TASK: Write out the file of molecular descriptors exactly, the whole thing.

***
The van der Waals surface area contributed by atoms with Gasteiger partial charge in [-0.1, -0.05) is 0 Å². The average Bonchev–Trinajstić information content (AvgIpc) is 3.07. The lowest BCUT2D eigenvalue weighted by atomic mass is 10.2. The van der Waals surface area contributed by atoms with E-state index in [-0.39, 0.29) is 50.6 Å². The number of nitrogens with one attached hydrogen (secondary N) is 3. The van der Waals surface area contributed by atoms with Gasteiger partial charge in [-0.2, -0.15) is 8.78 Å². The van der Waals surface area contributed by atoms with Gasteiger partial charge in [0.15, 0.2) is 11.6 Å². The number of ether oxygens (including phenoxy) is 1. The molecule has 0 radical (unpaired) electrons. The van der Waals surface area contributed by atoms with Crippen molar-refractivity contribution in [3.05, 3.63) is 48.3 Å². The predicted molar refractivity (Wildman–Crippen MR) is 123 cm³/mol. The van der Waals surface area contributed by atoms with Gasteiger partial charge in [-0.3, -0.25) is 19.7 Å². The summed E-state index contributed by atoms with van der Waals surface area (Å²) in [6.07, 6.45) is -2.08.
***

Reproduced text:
The van der Waals surface area contributed by atoms with Gasteiger partial charge in [-0.1, -0.05) is 0 Å². The average Bonchev–Trinajstić information content (AvgIpc) is 3.07. The lowest BCUT2D eigenvalue weighted by atomic mass is 10.2. The van der Waals surface area contributed by atoms with E-state index in [-0.39, 0.29) is 50.6 Å². The number of nitrogens with one attached hydrogen (secondary N) is 3. The van der Waals surface area contributed by atoms with Gasteiger partial charge in [-0.2, -0.15) is 8.78 Å². The van der Waals surface area contributed by atoms with Gasteiger partial charge in [0.15, 0.2) is 11.6 Å². The number of ether oxygens (including phenoxy) is 1. The molecule has 0 radical (unpaired) electrons. The van der Waals surface area contributed by atoms with Crippen molar-refractivity contribution in [3.05, 3.63) is 48.3 Å². The predicted molar refractivity (Wildman–Crippen MR) is 123 cm³/mol. The van der Waals surface area contributed by atoms with Gasteiger partial charge in [-0.3, -0.25) is 19.7 Å². The summed E-state index contributed by atoms with van der Waals surface area (Å²) in [6.07, 6.45) is -2.08.